Use a Windows Defender Application Control policy to control specific plug-ins, add-ins, and modules
- Windows 10
- Windows Server 2016
As of Windows 10, version 1703, you can use WDAC policies not only to control applications, but also to control whether specific plug-ins, add-ins, and modules can run from specific apps (such as a line-of-business application or a browser):
|Approach (as of Windows 10, version 1703)||Guideline|
|You can work from a list of plug-ins, add-ins, or modules that you want only a specific application to be able to run. Other applications would be blocked from running them.||Use
|In addition, you can work from a list of plug-ins, add-ins, or modules that you want to block in a specific application. Other applications would be allowed to run them.||Use
To work with these options, the typical method is to create a policy that only affects plug-ins, add-ins, and modules, then merge it into your ‘master’ policy (merging is described in the next section).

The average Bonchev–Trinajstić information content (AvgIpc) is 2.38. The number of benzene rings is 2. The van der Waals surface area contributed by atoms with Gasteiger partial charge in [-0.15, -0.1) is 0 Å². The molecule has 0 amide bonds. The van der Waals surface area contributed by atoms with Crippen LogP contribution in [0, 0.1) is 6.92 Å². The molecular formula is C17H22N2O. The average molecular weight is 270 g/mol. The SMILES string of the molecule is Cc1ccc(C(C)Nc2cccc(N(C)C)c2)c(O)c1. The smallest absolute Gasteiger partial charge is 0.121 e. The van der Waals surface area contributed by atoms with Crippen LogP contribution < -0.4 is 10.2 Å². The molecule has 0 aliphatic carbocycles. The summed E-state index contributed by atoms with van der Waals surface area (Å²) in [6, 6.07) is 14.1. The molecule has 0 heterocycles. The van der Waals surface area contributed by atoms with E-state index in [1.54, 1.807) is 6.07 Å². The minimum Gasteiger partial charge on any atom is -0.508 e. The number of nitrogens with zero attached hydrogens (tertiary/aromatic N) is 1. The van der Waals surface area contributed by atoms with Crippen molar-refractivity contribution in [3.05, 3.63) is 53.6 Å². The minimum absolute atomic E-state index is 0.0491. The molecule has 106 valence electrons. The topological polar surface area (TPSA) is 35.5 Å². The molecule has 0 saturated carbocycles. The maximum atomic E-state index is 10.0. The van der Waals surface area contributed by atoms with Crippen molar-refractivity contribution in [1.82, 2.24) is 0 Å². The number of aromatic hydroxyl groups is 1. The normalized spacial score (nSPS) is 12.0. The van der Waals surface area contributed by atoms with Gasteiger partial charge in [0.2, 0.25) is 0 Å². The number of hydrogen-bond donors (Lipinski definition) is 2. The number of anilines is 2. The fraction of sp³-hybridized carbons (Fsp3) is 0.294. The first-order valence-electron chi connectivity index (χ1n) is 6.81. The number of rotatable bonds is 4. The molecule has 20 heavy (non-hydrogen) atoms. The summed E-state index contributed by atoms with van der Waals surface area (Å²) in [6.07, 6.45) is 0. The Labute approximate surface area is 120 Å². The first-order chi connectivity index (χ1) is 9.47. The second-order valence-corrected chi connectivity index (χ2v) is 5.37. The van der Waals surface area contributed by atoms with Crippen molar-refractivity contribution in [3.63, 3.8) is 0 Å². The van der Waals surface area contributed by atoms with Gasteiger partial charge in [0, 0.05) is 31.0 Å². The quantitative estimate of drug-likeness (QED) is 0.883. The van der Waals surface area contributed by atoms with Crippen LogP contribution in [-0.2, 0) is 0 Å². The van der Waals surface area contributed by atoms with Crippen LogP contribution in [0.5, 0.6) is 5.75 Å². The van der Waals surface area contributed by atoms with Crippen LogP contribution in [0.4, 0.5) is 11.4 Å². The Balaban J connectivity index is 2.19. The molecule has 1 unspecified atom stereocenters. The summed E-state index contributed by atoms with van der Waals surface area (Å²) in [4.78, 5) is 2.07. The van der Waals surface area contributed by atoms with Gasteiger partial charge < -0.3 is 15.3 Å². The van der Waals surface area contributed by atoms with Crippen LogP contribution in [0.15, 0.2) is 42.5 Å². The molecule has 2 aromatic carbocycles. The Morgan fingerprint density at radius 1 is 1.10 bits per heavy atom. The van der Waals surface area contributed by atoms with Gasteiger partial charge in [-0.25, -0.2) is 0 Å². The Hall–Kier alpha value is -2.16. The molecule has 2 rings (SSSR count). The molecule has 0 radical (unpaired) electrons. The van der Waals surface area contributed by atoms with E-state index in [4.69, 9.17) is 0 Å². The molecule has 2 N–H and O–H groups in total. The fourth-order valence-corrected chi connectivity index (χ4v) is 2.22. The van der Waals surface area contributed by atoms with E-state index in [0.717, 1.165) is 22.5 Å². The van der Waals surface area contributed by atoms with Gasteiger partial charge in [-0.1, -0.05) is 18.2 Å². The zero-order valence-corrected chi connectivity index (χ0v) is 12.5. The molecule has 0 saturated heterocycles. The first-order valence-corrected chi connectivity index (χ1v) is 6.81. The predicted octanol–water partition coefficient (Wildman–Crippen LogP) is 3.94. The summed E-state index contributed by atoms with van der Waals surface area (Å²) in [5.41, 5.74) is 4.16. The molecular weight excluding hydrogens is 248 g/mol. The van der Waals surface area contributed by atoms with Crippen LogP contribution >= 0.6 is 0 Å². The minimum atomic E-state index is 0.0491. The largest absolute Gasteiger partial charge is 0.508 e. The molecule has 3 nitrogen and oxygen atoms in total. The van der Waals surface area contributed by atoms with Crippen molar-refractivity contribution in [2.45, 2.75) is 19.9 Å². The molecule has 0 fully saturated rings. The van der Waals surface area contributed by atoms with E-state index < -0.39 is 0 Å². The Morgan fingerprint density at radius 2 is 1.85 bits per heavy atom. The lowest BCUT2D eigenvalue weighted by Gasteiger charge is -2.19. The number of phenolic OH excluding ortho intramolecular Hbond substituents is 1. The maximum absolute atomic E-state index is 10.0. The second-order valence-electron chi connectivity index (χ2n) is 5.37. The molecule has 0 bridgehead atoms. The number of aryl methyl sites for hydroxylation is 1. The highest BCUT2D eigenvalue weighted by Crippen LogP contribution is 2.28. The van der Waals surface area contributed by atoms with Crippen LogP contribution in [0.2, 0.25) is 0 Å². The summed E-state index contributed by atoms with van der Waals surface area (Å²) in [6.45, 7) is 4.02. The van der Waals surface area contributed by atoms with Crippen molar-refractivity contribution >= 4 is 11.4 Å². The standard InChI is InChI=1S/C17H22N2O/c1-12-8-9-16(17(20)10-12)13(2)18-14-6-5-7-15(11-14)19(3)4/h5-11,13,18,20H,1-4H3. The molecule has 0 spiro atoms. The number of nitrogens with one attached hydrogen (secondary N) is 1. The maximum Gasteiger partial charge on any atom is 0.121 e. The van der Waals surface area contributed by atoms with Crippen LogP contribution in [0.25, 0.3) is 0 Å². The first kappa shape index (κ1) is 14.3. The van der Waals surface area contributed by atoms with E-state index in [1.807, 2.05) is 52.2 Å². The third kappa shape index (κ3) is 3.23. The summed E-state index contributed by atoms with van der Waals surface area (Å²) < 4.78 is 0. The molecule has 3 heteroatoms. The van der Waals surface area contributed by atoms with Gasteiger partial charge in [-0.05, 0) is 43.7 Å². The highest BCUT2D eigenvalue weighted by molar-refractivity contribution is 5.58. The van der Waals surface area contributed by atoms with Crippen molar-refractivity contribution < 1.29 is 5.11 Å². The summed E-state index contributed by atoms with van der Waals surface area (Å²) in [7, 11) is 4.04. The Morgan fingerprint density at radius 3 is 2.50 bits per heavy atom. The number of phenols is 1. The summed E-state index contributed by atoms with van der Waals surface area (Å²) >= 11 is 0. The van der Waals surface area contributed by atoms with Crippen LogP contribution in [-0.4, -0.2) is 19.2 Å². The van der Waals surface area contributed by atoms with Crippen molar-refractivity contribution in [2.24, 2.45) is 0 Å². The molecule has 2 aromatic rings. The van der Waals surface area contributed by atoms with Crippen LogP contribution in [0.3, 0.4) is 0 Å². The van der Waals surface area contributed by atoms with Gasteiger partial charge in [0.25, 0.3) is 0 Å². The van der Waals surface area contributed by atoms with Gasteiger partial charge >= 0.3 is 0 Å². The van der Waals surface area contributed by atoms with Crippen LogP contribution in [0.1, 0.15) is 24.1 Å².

For example, to create a WDAC policy that allows addin1.dll and addin2.dll to run in ERP1.exe, your organization’s enterprise resource planning (ERP) application, but blocks those add-ins in other applications, run the following commands. Note that in the second command, += is used to add a second rule to the $rule variable:
$rule = New-CIPolicyRule -DriverFilePath '.\temp\addin1.dll' -Level FileName -AppID '.\ERP1.exe' $rule += New-CIPolicyRule -DriverFilePath '.\temp\addin2.dll' -Level FileName -AppID '.\ERP1.exe' New-CIPolicy -Rules $rule -FilePath ".\AllowERPAddins.xml" -UserPEs
As another example, to create a WDAC policy that blocks addin3.dll from running in Microsoft Word, run the following command. You must include the
-Deny option to block the specified add-ins in the specifed application:
$rule = New-CIPolicyRule -DriverFilePath '.\temp\addin3.dll' -Level FileName -Deny -AppID '.\winword.exe' New-CIPolicy -Rules $rule -FilePath ".\BlockAddins.xml" -UserPEs
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